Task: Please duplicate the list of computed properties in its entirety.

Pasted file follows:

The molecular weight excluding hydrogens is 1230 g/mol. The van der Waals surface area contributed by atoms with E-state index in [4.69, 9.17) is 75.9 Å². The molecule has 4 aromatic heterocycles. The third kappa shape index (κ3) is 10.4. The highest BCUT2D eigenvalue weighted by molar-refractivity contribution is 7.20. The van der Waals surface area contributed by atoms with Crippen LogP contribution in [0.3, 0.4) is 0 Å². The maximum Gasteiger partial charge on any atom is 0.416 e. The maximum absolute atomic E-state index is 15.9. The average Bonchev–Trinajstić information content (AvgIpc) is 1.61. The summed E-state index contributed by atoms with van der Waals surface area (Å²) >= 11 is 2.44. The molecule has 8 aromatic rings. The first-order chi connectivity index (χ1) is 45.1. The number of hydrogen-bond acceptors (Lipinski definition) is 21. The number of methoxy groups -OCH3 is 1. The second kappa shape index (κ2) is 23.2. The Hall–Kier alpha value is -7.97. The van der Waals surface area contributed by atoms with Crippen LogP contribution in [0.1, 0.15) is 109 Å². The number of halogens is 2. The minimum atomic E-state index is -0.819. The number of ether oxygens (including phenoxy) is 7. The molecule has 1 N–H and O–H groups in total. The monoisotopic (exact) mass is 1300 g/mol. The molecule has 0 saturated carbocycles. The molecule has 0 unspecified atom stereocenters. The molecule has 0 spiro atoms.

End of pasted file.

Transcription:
The molecular weight excluding hydrogens is 1230 g/mol. The van der Waals surface area contributed by atoms with E-state index in [4.69, 9.17) is 75.9 Å². The molecule has 4 aromatic heterocycles. The third kappa shape index (κ3) is 10.4. The highest BCUT2D eigenvalue weighted by molar-refractivity contribution is 7.20. The van der Waals surface area contributed by atoms with Crippen LogP contribution in [0.3, 0.4) is 0 Å². The maximum Gasteiger partial charge on any atom is 0.416 e. The maximum absolute atomic E-state index is 15.9. The average Bonchev–Trinajstić information content (AvgIpc) is 1.61. The summed E-state index contributed by atoms with van der Waals surface area (Å²) >= 11 is 2.44. The molecule has 8 aromatic rings. The first-order chi connectivity index (χ1) is 45.1. The number of hydrogen-bond acceptors (Lipinski definition) is 21. The number of methoxy groups -OCH3 is 1. The second kappa shape index (κ2) is 23.2. The Hall–Kier alpha value is -7.97. The van der Waals surface area contributed by atoms with Crippen LogP contribution in [0.1, 0.15) is 109 Å². The number of halogens is 2. The minimum atomic E-state index is -0.819. The number of ether oxygens (including phenoxy) is 7. The molecule has 1 N–H and O–H groups in total. The monoisotopic (exact) mass is 1300 g/mol. The molecule has 0 saturated carbocycles. The molecule has 0 unspecified atom stereocenters. The molecule has 0 spiro atoms.